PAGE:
I'm very baffled by something and I'm wondering if anyone else is confused too. Where did the custom of keeping pregnancies a secret for 12 weeks originate? What's the purpose? I've given this a lot of thought, and here is what I've come up with:
Possible reasons for keeping it a secret:
1. In case you lose the baby, you don't have to have the conversation over and over, telling everyone that you are no longer pregnant.
2. One in 4 or 5 pregnancies doesn't make it past 12 weeks, so maybe by keeping it a secret you avoid getting your "hopes up" too early. It seems to be believed that a person who miscarries suffers less if they tried to ignore the pregnancy and tried to keep their "hopes" down. (what's the opposite of "hopes up"?)
3. Ummmm....that's all I can think of.
Things that seem weird about keeping it a secret:
1. It's usually very exciting! Both times I found out I was pregnant, I was totally elated. I wanted so badly to call my family and friends and share that excitement. What hidden pressure prevented me from doing that? Who cares if I was only 5 weeks pregnant?
2. We often feel like total garbage in the first trimester. It seems like such a ridiculous expectation to keep this huge exciting secret, yet throw up at work all morning and nap at our desks. I remember inventing a back injury so I wouldn't have to help unload heavy donations at work. Why do we let pregnancy turn us into giant liars?
3. So, let's say you do lose the baby. Is this something you really want to deal with privately too? Or do we feel like we should?
4. The last weird thing that I have discovered is...even though I did miscarry last June, I missed out on sharing the good part! Those 10 weeks were overflowing with hope and joy. Remind me again why we stifle this and try to conceal something so wonderful?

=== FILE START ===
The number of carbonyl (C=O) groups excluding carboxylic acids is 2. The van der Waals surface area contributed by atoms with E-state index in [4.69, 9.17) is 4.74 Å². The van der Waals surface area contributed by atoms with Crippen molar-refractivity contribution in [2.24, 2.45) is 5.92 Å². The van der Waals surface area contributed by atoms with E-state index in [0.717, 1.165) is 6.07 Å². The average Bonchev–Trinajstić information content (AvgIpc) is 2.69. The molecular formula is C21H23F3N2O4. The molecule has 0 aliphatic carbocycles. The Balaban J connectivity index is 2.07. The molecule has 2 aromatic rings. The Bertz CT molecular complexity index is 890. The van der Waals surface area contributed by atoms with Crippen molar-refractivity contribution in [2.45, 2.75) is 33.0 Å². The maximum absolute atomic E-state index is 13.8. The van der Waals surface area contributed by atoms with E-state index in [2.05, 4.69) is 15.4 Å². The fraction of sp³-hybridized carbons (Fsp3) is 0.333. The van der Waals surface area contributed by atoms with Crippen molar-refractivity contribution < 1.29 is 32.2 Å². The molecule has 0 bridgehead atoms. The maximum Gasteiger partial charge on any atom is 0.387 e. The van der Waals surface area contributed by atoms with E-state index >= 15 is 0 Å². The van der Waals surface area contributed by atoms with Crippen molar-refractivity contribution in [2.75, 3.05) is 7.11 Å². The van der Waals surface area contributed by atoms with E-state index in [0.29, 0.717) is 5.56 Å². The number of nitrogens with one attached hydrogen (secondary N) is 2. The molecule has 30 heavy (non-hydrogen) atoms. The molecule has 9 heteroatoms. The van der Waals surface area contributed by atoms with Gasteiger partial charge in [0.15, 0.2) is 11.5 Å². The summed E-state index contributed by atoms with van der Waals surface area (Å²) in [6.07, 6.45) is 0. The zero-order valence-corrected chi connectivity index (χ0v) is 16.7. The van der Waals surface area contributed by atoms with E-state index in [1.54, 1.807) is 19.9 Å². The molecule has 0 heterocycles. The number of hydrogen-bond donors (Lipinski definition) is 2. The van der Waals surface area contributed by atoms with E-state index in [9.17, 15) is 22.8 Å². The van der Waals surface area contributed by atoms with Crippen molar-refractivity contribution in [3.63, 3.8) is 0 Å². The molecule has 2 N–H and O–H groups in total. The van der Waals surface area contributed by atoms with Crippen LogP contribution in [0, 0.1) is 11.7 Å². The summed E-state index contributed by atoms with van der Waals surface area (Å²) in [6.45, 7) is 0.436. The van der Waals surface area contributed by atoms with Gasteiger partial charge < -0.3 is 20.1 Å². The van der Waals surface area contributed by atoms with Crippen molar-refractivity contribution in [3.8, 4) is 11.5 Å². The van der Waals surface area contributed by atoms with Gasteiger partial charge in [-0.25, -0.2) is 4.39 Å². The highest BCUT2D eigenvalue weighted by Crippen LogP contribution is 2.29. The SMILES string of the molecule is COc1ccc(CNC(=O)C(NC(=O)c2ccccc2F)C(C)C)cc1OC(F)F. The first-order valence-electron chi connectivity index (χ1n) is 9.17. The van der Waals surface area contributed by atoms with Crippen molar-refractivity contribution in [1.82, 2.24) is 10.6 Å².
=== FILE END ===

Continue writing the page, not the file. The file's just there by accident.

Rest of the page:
The truth is, it is different for everyone. I believe that some people would want to handle it privately if they were to experience pregnancy loss. For me, it was unbelievably painful and terrifying. Who was I protecting by trying to pretend I hadn't just experienced something so devastating?
I might even venture to guess that the custom of keeping miscarriage and early pregnancy a secret might be rooted in the attitude that "women's issues" are taboo and gross. "Don't you go botherin' the menfolk with yer woman problems."
I'm just speculating.
Would it be too sad for the world if we had to support and grieve with each other for every 1 in 4 or 5 pregnancies lost? Or maybe because it is so common, it's not worth making a big deal over. It really is a mixed message: "Don't worry, it's very common, you're not alone. Oh but don't talk about it though."
I admit that I did not have this attitude 2 years ago, I would be surprised when people told me that they were 6 weeks pregnant, and I'd wonder why they were telling people so early. But life has a way of teaching me things and making me less judgemental as I grow up : )
So the real point of my rambling is this: Each person should get to do what she really truly wants to do. If you want to share the entire journey of your pregnancy with the world, good for you, I hope you do so freely. If you want to keep it to yourself and have a fun secret from the world for as long as you want, also good for you. I just deeply wish for us all to do what we really want to, instead of letting obligation or tradition make the decision.
Keep the secret if it protects you. But don't keep it to protect anyone else.